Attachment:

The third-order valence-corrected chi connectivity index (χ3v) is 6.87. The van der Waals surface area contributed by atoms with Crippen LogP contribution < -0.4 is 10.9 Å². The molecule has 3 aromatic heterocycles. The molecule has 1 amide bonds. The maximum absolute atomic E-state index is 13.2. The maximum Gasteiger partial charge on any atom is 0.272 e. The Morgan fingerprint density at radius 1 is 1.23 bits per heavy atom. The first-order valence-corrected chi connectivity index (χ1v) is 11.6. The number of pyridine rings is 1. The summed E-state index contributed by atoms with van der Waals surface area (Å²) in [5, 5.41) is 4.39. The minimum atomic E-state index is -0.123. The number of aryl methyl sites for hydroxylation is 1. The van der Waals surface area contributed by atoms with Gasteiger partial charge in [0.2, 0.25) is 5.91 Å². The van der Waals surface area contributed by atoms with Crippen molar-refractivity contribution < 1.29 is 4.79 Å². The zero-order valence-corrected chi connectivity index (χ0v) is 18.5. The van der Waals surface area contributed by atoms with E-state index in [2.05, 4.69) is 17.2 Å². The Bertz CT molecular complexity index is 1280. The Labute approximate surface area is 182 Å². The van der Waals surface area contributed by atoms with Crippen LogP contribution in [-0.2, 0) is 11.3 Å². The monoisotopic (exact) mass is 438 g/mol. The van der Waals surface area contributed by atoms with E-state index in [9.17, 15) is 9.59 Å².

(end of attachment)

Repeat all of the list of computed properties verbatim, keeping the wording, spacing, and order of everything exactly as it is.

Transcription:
The third-order valence-corrected chi connectivity index (χ3v) is 6.87. The van der Waals surface area contributed by atoms with Crippen LogP contribution < -0.4 is 10.9 Å². The molecule has 3 aromatic heterocycles. The molecule has 1 amide bonds. The maximum absolute atomic E-state index is 13.2. The maximum Gasteiger partial charge on any atom is 0.272 e. The Morgan fingerprint density at radius 1 is 1.23 bits per heavy atom. The first-order valence-corrected chi connectivity index (χ1v) is 11.6. The number of pyridine rings is 1. The summed E-state index contributed by atoms with van der Waals surface area (Å²) in [5, 5.41) is 4.39. The minimum atomic E-state index is -0.123. The number of aryl methyl sites for hydroxylation is 1. The van der Waals surface area contributed by atoms with Gasteiger partial charge in [0.2, 0.25) is 5.91 Å². The van der Waals surface area contributed by atoms with Crippen molar-refractivity contribution < 1.29 is 4.79 Å². The zero-order valence-corrected chi connectivity index (χ0v) is 18.5. The van der Waals surface area contributed by atoms with E-state index in [2.05, 4.69) is 17.2 Å². The Bertz CT molecular complexity index is 1280. The Labute approximate surface area is 182 Å². The van der Waals surface area contributed by atoms with Crippen LogP contribution in [-0.2, 0) is 11.3 Å². The monoisotopic (exact) mass is 438 g/mol. The van der Waals surface area contributed by atoms with E-state index in [9.17, 15) is 9.59 Å².